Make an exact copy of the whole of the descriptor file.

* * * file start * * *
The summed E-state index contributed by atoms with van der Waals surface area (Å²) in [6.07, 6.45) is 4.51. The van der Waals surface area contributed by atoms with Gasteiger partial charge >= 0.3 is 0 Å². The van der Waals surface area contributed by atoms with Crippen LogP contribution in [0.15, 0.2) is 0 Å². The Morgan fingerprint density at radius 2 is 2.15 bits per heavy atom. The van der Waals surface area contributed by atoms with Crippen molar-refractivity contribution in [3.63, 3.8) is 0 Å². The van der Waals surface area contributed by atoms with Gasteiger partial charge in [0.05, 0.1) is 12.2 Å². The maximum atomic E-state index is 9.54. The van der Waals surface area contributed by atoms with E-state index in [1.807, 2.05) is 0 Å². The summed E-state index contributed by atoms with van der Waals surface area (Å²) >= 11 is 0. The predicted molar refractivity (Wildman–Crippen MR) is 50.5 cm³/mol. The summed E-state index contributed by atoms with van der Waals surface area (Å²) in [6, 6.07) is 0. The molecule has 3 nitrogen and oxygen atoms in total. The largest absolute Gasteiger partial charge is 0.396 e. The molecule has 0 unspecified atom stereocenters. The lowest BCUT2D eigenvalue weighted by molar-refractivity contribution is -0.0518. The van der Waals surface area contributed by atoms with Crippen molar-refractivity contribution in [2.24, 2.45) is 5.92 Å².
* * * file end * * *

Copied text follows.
The summed E-state index contributed by atoms with van der Waals surface area (Å²) in [6.07, 6.45) is 4.51. The van der Waals surface area contributed by atoms with Gasteiger partial charge >= 0.3 is 0 Å². The van der Waals surface area contributed by atoms with Crippen LogP contribution in [0.15, 0.2) is 0 Å². The Morgan fingerprint density at radius 2 is 2.15 bits per heavy atom. The van der Waals surface area contributed by atoms with Crippen molar-refractivity contribution in [3.63, 3.8) is 0 Å². The van der Waals surface area contributed by atoms with Gasteiger partial charge in [0.05, 0.1) is 12.2 Å². The maximum atomic E-state index is 9.54. The van der Waals surface area contributed by atoms with E-state index in [1.807, 2.05) is 0 Å². The summed E-state index contributed by atoms with van der Waals surface area (Å²) >= 11 is 0. The predicted molar refractivity (Wildman–Crippen MR) is 50.5 cm³/mol. The summed E-state index contributed by atoms with van der Waals surface area (Å²) in [6, 6.07) is 0. The molecule has 3 nitrogen and oxygen atoms in total. The largest absolute Gasteiger partial charge is 0.396 e. The molecule has 0 unspecified atom stereocenters. The lowest BCUT2D eigenvalue weighted by molar-refractivity contribution is -0.0518. The van der Waals surface area contributed by atoms with Crippen molar-refractivity contribution in [2.24, 2.45) is 5.92 Å².